Wartime Wednesday: Blitzmas
By December of 1940, England had been suffering under Hitler’s Blitzkrieg for months. Yet as the British people proved over and over during the WWII, they were a resilient population. Time reported in a December 30 article from that year, that “despite the bombs, life in the big London air-raid shelters, where over 1,000,000 people regularly spend the night, had become so standardized that many shelter Christmas parties were elaborate communal affairs with mass harmony singing, skits and dancing.”
Even the royals exhibited a dark sense of humor about the impact of the war on the holiday when they sent out their annual Christmas card. Rather than using the typical family photo, the pair stood in front of the bombed out section of Buckingham Palace. The Times article referenced above also reported that a new sweet was making the rounds during the Christmas season. Plum pudding, a long held traditional dish of the holiday was replaced by Blitzmas pudding, “the same as the traditional Christmas pudding except that carrots were much used where the receiptcalled for certain fruit.”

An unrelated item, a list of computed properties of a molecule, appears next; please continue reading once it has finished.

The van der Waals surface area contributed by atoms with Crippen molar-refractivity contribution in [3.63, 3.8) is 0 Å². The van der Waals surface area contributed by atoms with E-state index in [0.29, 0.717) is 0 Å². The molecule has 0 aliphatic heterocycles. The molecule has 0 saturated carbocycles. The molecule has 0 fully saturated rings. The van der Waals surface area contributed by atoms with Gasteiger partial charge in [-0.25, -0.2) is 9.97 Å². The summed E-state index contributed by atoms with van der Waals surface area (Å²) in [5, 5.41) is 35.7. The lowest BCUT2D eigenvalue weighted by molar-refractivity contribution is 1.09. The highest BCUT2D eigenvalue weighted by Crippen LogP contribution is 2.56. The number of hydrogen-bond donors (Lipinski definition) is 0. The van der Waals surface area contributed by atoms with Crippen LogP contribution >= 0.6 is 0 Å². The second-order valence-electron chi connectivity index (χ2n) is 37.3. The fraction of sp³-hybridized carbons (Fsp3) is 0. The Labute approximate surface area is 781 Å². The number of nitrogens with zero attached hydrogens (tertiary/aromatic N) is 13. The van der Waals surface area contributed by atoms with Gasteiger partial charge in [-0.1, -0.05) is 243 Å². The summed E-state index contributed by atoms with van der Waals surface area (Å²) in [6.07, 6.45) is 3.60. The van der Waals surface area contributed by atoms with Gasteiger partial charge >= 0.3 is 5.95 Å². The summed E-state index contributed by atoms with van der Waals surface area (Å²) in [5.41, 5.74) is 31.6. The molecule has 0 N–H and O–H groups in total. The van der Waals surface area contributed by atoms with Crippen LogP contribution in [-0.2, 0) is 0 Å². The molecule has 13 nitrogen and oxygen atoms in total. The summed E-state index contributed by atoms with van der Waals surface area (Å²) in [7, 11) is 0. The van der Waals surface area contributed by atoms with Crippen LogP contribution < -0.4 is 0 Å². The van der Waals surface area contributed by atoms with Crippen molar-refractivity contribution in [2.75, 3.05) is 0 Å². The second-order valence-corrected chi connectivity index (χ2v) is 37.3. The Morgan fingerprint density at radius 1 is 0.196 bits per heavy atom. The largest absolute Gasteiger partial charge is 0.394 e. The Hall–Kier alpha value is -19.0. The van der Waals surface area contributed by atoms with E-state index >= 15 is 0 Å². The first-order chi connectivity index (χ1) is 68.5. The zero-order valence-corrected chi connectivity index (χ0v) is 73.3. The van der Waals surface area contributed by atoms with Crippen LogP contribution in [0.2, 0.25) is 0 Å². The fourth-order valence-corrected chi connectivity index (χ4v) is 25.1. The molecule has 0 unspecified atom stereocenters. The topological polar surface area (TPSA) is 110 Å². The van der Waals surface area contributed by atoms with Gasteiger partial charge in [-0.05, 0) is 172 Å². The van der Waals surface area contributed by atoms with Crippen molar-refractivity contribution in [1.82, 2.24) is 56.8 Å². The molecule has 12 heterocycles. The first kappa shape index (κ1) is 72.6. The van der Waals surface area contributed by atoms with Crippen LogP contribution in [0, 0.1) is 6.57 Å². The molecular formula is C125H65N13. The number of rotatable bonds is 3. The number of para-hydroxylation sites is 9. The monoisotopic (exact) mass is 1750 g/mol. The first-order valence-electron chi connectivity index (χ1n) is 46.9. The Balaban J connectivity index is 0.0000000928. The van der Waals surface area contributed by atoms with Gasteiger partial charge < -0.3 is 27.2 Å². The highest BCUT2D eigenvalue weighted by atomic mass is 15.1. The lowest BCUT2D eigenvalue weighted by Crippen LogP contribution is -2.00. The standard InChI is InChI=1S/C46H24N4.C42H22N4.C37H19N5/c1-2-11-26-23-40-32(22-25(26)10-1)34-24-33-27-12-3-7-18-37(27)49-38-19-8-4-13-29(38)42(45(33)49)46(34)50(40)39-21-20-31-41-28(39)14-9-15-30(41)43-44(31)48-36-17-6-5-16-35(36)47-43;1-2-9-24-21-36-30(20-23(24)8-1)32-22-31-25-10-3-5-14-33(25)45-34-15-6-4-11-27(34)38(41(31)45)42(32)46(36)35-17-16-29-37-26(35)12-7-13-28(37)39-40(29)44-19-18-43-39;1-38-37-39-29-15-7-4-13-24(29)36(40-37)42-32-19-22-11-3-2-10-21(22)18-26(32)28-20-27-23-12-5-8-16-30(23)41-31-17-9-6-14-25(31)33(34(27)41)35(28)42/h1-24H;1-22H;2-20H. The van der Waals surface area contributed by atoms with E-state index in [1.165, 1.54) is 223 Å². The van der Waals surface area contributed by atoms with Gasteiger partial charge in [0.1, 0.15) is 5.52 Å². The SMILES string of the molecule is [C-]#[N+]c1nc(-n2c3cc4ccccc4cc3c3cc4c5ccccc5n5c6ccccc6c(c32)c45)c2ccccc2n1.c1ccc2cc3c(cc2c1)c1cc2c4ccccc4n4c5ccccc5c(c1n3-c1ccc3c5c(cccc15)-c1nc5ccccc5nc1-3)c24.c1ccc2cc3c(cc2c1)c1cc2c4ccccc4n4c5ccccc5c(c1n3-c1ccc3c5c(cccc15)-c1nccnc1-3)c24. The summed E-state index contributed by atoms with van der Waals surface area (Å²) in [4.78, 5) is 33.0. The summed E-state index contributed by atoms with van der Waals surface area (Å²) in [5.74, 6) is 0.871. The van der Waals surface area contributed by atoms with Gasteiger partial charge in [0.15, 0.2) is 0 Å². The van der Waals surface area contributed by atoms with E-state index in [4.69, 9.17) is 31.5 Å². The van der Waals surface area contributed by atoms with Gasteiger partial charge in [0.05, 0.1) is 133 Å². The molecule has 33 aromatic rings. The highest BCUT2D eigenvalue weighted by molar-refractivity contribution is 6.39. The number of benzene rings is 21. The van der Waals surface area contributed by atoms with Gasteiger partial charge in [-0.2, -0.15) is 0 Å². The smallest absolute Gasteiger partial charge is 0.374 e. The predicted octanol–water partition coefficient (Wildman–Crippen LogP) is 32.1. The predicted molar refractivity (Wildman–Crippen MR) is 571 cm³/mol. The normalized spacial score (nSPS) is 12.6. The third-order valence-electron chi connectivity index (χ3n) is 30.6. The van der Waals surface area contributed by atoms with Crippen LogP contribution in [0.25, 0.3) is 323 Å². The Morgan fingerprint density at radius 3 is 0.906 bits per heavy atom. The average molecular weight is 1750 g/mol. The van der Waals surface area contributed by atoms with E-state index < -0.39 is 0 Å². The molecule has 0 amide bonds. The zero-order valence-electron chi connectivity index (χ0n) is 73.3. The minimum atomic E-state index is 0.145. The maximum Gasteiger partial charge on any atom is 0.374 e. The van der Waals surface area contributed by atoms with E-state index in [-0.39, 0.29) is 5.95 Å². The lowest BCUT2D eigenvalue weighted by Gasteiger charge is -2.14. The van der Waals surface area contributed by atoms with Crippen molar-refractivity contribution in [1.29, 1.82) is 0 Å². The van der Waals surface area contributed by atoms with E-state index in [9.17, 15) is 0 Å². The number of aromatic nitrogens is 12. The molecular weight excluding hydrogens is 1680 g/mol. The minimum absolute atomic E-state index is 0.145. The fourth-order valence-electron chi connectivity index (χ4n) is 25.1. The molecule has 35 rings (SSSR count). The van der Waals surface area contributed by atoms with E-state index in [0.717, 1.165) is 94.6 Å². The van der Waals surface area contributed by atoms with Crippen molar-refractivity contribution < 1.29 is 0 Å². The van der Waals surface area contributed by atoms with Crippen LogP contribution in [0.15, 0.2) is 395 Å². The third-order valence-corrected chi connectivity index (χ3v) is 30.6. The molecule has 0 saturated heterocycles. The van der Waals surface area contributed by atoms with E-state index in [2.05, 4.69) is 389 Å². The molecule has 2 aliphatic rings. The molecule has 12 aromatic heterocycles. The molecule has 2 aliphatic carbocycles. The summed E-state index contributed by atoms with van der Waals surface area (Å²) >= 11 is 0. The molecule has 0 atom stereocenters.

The Christmas goose was also missing, with Britons settling for mutton or something referred to as “cheap Empire beef.” (I don’t even want to think about what that could be!) Homes were decorated with lots of holly making up for usual mistletoe that could not be imported from France. Toys with a distinctive wartime flavor were all the rage: dolls in contamination suits for girls and war equipment for boys. No one wanted to be accused of being unpatriotic by purchasing peacetime items.
Perhaps the biggest change for the British people was that they were back to work on Boxing Day (December 26) for the first time since the holiday’s inception in 1871. But they knew that letting their guard down for even one day might prove fatal to the cause.
What is your most memorable Christmas?